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Read ‘em and reap

Halifax authors share their must-read books of the summer.

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You know the feeling when you meet your friend’s friends, and you hit it off better than you hoped? The welcome wave of realization that soon, these witty and warm people might be your friends, too? That’s the vibe that spreads, sweet as honey, when you get to read your favourite author’s favourite book. It’s at once prescriptive to you and descriptive of them. Suddenly, you’re reminded of all the newness in the world you’ve yet to see, of all the art and beauty and weirdness and understanding that—until this very second—were doors hidden behind the curtains of your everyday life. Here, we’ve asked a handful of Halifax’s best writers to pull the curtain back, let the hot sun shine in, and tell us all what we should read this summer:

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“For me, summer means a kind of never ending 2SLGBTQ+ Pride season: June is Pride month and here in Halifax, Pride is usually in July. (This year, though, it’ll be in August due to COVID-19.) Mark this Pride by reading Ma-Nee Chacaby's A Two-Spirit Journey: The Autobiography of a Lesbian Ojibwa-Cree Elder. The sheer breadth of this book—spanning the 150 years between Ma-Nee's Cree grandmother's childhood in the mid-1800s to MaNee's life as a 2-Spirit elder in Thunder Bay in the 2010s— is, in itself, extraordinary. In A Two-Spirit Journey, Ma-Nee is radically honest about some of the hardest moments of her life and also shares her greatest accomplishments and joys: Falling in love, getting sober and healing from PTSD, finding and creating 2SLGBTQ+ community and much more.” —Rebecca Rose, author of Before The Parade: A History of Halifax's Gay, Lesbian, and Bisexual Communities, 1972-1984


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“I would suggest picking up the debut novel of Chad Lucas, Thanks A Lot, Universe, then take it down to the waterfront and meet the wonderful cast of characters that Chad has created for us to enjoy.” —Andre Fenton, author of  Worthy of Love and Annaka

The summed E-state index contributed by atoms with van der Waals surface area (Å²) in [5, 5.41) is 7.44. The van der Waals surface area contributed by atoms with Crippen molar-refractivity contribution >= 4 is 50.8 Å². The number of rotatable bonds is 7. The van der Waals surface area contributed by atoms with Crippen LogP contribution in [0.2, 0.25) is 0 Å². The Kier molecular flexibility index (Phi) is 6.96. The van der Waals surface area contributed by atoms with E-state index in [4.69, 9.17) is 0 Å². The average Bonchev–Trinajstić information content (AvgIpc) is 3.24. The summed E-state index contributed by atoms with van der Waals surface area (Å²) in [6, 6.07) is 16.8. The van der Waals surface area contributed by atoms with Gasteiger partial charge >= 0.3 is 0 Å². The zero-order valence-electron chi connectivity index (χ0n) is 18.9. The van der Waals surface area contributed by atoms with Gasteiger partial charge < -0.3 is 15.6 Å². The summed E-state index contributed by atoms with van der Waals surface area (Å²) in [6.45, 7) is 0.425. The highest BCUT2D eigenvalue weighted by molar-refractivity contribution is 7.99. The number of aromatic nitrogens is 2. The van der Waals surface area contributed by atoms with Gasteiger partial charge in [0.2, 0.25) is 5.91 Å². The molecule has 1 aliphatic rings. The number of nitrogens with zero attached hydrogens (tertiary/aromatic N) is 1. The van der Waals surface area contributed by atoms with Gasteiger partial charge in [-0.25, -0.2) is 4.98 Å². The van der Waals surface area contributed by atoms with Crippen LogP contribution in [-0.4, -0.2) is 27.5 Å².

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“My summer read is Return of the Trickster by Eden Robinson. It is the third and final book in the Trickster series. I love this book because it's a YA thriller that focuses on Indigenous characters and weaves in Indigenous culture from the west coast of Canada. Even though I'm from the other side of Turtle Island and from a completely different nation, I see and relate to the parallels so many Indigenous people experience. The best way to take in this book is from the biggest chair in your house, folded into a pretzel with an iced coffee—and, for me, never too far from my smudge bowl in case a few spirits try to escape the pages.” Rebecca Thomas, former Poet Laureate of Halifax and author of I’m Finding My Talk and I Place You Into The Fire


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“I’ve been finding I want to sink into books that know what they’re doing with words as I’m reckoning with being in the company of other people again. The poets I’m turning to are Liz Howard (Letters to a Bruised Cosmos) and Margaret Christakos (Dear Birch). I’m reading them in the good company of some trees that aren’t asking too much of me but are letting me know that they are with me: The perfect site for practicing being in company again. Which will soon feel glorious, I’m sure.” —Sue Goyette, Halifax Poet Laureate and author of Penelope: In First Person, Antithesis: A Memoir and more


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"The Second History by Rebecca Silver Slayter is a post-apocalyptic story which explores the devastating effects of environmental catastrophe on human relationships. Let this hauntingly beautiful novel sweep you into a hot summer afternoon in the Public Gardens. Or, make like Judy and Eban in the in The Second History: They set off on a journey to the fabled colony of the original mountain settlers in hopes of finding the answers they need. You, too, can flee the city and read this spectacular book on the North Mountain at the edge of the Bay of Fundy. —Christy Ann Conlin, author of The Speed of Mercy, Watermark, The Memento and more

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